Over the last 10 years, the number of ticks and tick-borne
diseases has considerably increased, causing a sudden soar in those
human diseases transmitted by forest ticks, such as rickettsiosis,
anaplasmosis, and encephalitis; it thus appeared really important to
develop epidemiological models linking three key elements:
- biomathematics - to study the dynamics of vectors and
- satellite mapping - to monitor the emergence and distribution
of diseases related to vegetation & human activities, and
- climatic modelling - to follow parasite activity caused by
For the first time ever, a new model, called "FleaTickRisk" has
been designed in collaboration between climatologists (from Climpact,
a start-up between researchers from the CNRS and Paris VI
University), biomathematicians (from the research unit of the Lyon
Veterinary School associated with the CNRS) and parasitologists (from
Merial and the Maisons-Alfort Veterinary School).
After one year of intense development, "FleaTickRisk" can now
predict, on a weekly basis, the activity of 3 tick species as well as
that of cat fleas in France (pilot country for one year). It can also
predict the density of parasites and the risk of disease transmission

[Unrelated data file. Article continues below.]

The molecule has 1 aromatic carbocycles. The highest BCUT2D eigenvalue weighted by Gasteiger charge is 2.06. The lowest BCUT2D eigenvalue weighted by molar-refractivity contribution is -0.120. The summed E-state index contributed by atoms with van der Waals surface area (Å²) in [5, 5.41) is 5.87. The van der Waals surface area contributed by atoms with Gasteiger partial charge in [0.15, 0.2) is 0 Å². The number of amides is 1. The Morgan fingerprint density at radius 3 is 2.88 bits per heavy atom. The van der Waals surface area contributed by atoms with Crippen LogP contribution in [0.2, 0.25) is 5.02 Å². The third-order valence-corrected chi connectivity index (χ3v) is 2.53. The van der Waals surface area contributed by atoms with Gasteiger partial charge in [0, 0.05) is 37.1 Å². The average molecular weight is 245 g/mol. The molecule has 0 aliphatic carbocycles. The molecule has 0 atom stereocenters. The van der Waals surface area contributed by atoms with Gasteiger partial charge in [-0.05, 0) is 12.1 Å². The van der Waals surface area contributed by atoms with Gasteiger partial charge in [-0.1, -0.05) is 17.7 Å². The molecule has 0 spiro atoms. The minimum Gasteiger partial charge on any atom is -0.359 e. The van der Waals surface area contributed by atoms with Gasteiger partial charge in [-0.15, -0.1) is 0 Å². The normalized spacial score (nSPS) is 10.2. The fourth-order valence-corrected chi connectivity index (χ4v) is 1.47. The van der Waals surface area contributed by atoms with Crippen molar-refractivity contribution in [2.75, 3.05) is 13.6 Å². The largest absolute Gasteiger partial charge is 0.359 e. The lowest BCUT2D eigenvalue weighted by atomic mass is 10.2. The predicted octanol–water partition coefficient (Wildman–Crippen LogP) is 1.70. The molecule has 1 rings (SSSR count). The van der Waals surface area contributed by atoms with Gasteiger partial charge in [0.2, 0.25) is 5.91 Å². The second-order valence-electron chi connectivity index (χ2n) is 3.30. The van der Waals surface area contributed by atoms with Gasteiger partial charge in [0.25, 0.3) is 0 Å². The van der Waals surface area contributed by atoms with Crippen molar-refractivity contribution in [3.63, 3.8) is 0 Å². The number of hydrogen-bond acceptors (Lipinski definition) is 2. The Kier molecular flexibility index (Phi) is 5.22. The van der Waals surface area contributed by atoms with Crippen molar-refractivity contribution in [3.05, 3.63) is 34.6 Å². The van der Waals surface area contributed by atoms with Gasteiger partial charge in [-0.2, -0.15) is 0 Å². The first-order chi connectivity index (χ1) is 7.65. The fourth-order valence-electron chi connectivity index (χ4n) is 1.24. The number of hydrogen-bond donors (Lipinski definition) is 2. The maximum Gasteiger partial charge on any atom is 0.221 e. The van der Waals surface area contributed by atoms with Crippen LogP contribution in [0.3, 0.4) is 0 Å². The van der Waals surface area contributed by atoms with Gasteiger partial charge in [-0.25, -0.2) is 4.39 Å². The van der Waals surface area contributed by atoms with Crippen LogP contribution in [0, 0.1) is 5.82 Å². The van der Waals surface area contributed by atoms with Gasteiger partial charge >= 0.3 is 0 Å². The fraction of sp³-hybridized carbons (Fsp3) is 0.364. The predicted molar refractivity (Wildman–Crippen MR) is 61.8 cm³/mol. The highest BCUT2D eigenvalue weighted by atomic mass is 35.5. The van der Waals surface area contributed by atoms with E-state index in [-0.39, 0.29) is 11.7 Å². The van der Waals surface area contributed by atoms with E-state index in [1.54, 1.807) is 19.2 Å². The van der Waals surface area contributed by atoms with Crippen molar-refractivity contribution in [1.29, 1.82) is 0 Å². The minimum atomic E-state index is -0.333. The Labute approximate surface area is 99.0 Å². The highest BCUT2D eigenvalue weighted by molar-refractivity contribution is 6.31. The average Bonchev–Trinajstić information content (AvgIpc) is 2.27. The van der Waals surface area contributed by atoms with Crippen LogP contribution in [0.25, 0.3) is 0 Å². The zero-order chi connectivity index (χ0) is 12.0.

(ie: animal and human infestations); it has been made available for
French Veterinarians on a dedicated website:
This model will be extended to all of Europe in the autumn of
2008 and made available to Veterinarians.
A scientific validation based on parasite collection has started
and will continue throughout 2008. The model means that the impact of
the climate on parasite burdens can be studied, but it will also help
Veterinarians in their day-to-day activity of recommending suitable
parasite treatment and prevention.
Impact of global warming
The most recent Parasitology Symposia organised by Merial (Zagreb
2006 and Marseille 2007) confirmed the tendency that certain
vector-borne diseases are increasing in Europe, that pathogens are
circulating more easily, that the conditions for such changes involve
primarily human factors, but that global warming also has a direct
impact on arthropod vectors (density, geographical distribution,